Christians Entering a New Dark Age? (Pt.2)

Are Christians in America entering a new dark age? To many, it may seem so. Certainly the forces of secularism seem to be flexing their muscles in contemporary American culture. It often feels as if traditional Christian morality is retreating in disarray on an ever increasing number of fronts.

However, it should always be remembered that a moment in a culture's history does not necessarily mean the birth of a new era, secular or otherwise. One must always place the present in perspective. For Christians, perspective does not just encompass a nation's history, or even all of human history. Christians are called to a spiritual perspective that transcends the time-space continuum and stretches into what for lack of better terminology we label inadequately "eternity past" (all the time before time) and "eternity future" (all the time after time).

Such an eternal perspective should provide Christians with a perspective and balance that would preclude panic, euphoria, or despair. In fact, the late, great Chuck Colson declared that "despair is a sin," and for Bible-believing Christians it certainly is.

So how are Christians to conduct themselves in such a circumstance? I believe we must cultivate an Augustinian "already, but not yet" perspective, understanding that the temporal City of Man will never fully coincide with the divine City of God until God Himself culminates human history with the triumphant return of the Lord Jesus at a time and place of His choosing. And, contrary to the claims of some, no one knows when it will be. After all, Jesus Himself instructed us, "But of that day and hour knoweth no man, not the angels of heaven, but my Father only" (Matt. 24:26, 42, 44).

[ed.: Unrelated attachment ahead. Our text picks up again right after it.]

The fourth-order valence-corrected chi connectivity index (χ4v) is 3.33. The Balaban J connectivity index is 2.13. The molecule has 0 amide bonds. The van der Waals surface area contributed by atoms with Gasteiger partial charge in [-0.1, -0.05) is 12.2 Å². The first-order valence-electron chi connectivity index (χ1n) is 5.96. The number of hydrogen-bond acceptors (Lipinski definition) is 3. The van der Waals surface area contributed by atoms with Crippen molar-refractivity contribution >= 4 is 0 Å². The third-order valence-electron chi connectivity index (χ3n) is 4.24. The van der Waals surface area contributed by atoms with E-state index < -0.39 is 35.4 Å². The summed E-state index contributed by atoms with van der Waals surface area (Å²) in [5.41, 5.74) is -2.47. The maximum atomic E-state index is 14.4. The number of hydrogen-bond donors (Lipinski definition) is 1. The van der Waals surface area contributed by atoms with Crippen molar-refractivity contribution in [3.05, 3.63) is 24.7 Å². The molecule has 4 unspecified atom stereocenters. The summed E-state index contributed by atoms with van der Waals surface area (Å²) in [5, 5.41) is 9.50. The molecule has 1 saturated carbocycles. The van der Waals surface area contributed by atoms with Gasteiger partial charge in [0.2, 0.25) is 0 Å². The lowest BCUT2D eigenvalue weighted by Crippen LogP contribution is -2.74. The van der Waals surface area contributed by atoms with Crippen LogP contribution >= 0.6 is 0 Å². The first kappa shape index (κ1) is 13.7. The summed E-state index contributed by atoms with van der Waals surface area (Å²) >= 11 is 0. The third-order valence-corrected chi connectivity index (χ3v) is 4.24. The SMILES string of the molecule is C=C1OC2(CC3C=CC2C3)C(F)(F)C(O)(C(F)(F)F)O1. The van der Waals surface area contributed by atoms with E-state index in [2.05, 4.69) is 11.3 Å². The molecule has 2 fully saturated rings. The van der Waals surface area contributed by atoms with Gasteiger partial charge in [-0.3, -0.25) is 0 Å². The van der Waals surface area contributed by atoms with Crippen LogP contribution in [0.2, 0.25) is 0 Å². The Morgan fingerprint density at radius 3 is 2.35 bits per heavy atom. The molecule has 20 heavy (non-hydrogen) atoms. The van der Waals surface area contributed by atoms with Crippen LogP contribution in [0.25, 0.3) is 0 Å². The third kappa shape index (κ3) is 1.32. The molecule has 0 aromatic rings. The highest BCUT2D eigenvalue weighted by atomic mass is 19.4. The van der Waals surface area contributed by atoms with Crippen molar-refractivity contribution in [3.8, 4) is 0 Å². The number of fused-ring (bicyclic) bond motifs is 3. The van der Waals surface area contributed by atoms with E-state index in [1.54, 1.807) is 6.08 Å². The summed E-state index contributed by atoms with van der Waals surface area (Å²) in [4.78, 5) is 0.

As Colson observed in "The Enduring Revolution," his acceptance speech upon receiving the Templeton Prize for Progress in Religion in 1993:

The God of Abraham, Isaac and Jacob reigns. His plan and purpose rob the future of its fears. By the cross He offers hope, by the resurrection He assures His triumph.

In the interim, Christians, having been given this eternal perspective by their spiritual transformation in Christ, live as citizens of the City of God, yet reside in the City of Man, a culture and worldview always in conflict with the City of God. Consequently, from an eternal perspective, victories, defeats, and setbacks are proximate, temporary, and incomplete in this temporal City of Man.

This "already, but not yet" eternal-temporal tension does not relieve Christians, however, of our duty to obey the Savior's commands concerning our duty and conduct in the present age. In Jesus' Great Commission to His followers, the Resurrected Savior commanded all His followers to "Go ye therefore, and teach all nations, baptizing them in the name of the Father, and of the Son, and of the Holy Ghost" (Matt. 28:19). Jesus' command, however, does not end with His exhortation to missions and evangelism.

The Great Commission also commands the discipling of new converts "to observe all things whatsoever I have commanded you" (Matt. 28:20). Among the many things we are to do as disciples of Jesus is "love your neighbor as yourself" (Matt. 22:39), which requires Christians to engage culture, not to withdraw from it.

If Christians obey that commandment, they will not only witness to the culture of the transforming love of the Jesus who died for them, but they will also work among other things to seek laws that protect the innocent, encourage stable family formation, and will seek ever greater good for all neighbors through fairer and more just government.

Jesus also commanded His disciples to be the "salt of the earth" and "the light of the world" (Matt. 5:13-14) and to "let your light so shine before men that they may see your good works and glorify your Father which is in Heaven" (Matt. 5:16). Jesus is commanding His disciples in every generation to be a preservative (salt) in society and to illuminate the darkness with the light of the Gospel. To obey these commands, Christians must be in contact with and touch the world as salt to preserve and purify and to be close enough to the world that people can see the light and feel the heat.

Jesus commands His disciples to both witness to the culture and to engage with the culture, seeking a society and a government that reflects more of God's truth, realizing always that the City of Man will never be the City of God until Christ returns in glory. Then and only then will they "beat their swords into plowshares, and their spears into pruning hooks" (Isa. 2:4).